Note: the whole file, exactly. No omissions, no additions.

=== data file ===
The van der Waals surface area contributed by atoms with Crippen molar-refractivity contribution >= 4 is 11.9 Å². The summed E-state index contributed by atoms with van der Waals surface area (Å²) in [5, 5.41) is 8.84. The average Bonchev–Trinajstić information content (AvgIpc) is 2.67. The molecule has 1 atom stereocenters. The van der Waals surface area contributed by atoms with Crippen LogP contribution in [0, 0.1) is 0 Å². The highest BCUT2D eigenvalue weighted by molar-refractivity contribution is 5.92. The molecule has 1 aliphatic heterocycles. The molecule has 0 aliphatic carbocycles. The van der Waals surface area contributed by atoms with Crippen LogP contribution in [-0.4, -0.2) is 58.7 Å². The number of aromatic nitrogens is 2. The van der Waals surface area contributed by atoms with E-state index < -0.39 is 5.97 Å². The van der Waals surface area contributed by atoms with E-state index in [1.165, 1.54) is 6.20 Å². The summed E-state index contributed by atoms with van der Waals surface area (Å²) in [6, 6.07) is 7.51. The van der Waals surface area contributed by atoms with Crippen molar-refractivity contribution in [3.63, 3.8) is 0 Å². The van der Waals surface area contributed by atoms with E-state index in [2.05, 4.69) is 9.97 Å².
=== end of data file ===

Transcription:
The van der Waals surface area contributed by atoms with Crippen molar-refractivity contribution >= 4 is 11.9 Å². The summed E-state index contributed by atoms with van der Waals surface area (Å²) in [5, 5.41) is 8.84. The average Bonchev–Trinajstić information content (AvgIpc) is 2.67. The molecule has 1 atom stereocenters. The van der Waals surface area contributed by atoms with Crippen LogP contribution in [0, 0.1) is 0 Å². The highest BCUT2D eigenvalue weighted by molar-refractivity contribution is 5.92. The molecule has 1 aliphatic heterocycles. The molecule has 0 aliphatic carbocycles. The van der Waals surface area contributed by atoms with Crippen LogP contribution in [-0.4, -0.2) is 58.7 Å². The number of aromatic nitrogens is 2. The van der Waals surface area contributed by atoms with E-state index < -0.39 is 5.97 Å². The van der Waals surface area contributed by atoms with E-state index in [1.165, 1.54) is 6.20 Å². The summed E-state index contributed by atoms with van der Waals surface area (Å²) in [6, 6.07) is 7.51. The van der Waals surface area contributed by atoms with Crippen molar-refractivity contribution in [3.63, 3.8) is 0 Å². The van der Waals surface area contributed by atoms with E-state index in [2.05, 4.69) is 9.97 Å².